Disease: Acute lymphocytic leukemia

Appointments & care

At Mayo Clinic, we take the time to listen, to find answers and to provide you the best care.

Mayo Clinic in Minnesota has been recognized as one of the top Cancer hospitals in the nation for 2014-2015 by U.S. News & World Report.

Acute lymphocytic leukemia (ALL) is a type of cancer of the blood and bone marrow — the spongy tissue inside bones where blood cells are made.

The word "acute" in acute lymphocytic leukemia comes from the fact that the disease progresses rapidly and creates immature blood cells, rather than mature ones. The "lymphocytic" in acute lymphocytic leukemia refers to the white blood cells called lymphocytes, which ALL affects. Acute lymphocytic leukemia is also known as acute lymphoblastic leukemia.

Acute lymphocytic leukemia is the most common type of cancer in children, and treatments result in a good chance for a cure. Acute lymphocytic leukemia can also occur in adults, though the chance of a cure is greatly reduced.

Source: http://www.mayoclinic.com

Signs and symptoms of acute lymphocytic leukemia may include:

  • Bleeding from the gums
  • Bone pain
  • Fever
  • Frequent infections
  • Frequent or severe nosebleeds
  • Lumps caused by swollen lymph nodes in and around the neck, underarm, abdomen or groin
  • Pale skin
  • Shortness of breath
  • Weakness, fatigue or a general decrease in energy

When to see a doctor

Make an appointment with your doctor or your child's doctor if you notice any persistent signs and symptoms that concern you. Many signs and symptoms of acute lymphocytic leukemia mimic those of the flu. However, flu signs and symptoms eventually improve. If signs and symptoms don't improve as expected, make an appointment with your doctor.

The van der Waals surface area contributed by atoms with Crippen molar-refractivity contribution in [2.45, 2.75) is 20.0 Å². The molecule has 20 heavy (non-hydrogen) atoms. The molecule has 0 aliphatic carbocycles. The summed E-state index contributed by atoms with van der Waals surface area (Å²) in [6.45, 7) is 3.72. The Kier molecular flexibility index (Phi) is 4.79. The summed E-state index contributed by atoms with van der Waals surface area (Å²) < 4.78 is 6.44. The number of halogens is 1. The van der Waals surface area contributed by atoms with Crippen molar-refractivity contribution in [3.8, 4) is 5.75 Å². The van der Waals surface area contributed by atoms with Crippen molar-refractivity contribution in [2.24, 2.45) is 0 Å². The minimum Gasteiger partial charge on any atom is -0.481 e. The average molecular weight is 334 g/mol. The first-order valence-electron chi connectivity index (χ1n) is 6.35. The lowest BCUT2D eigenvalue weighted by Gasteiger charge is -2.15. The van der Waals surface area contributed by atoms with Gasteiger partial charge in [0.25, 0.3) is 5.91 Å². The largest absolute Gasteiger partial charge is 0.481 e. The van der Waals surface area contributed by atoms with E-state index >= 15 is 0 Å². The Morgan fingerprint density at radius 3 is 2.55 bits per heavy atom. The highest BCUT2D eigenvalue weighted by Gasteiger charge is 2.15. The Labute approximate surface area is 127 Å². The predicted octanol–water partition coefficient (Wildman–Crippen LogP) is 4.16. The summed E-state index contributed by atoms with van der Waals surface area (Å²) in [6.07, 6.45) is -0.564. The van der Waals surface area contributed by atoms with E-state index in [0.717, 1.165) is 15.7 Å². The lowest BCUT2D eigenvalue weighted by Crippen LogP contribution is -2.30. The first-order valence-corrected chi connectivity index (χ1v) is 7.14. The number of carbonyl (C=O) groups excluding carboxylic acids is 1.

Source: http://www.mayoclinic.com

Acute lymphocytic leukemia occurs when a bone marrow cell develops errors in its DNA. The errors tell the cell to continue growing and dividing, when a healthy cell would normally stop dividing and die. When this happens, blood cell production becomes abnormal. The bone marrow produces immature cells that develop into leukemic white blood cells called lymphoblasts. These abnormal cells are unable to function properly, and they can build up and crowd out healthy cells.

It's not clear what causes the DNA mutations that can lead to acute lymphocytic leukemia. But doctors have found that most cases of acute lymphocytic leukemia aren't inherited.

Source: http://www.mayoclinic.com

Appointments & care

At Mayo Clinic, we take the time to listen, to find answers and to provide you the best care.

Tests and procedures used to diagnose acute lymphocytic leukemia include:

  • Blood tests. A blood test may reveal too many white blood cells, not enough red blood cells and not enough platelets. A blood test may also show the presence of blast cells — immature cells normally found in the bone marrow but not circulating in the blood.
  • Bone marrow test. During bone marrow aspiration, a needle is used to remove a sample of bone marrow from the hipbone. The sample is sent to a lab for testing to look for leukemia cells. Doctors in the lab will classify blood cells into specific types based on their size, shape and other features. They also look for certain changes in the cancer cells and determine whether the leukemia cells began from the B lymphocytes or T lymphocytes. This information helps your doctor develop a treatment plan.
  • Imaging tests. Imaging tests such as X-ray, computerized tomography (CT) scan or ultrasound scan may help determine whether cancer has spread to the brain and spinal cord or other parts of the body.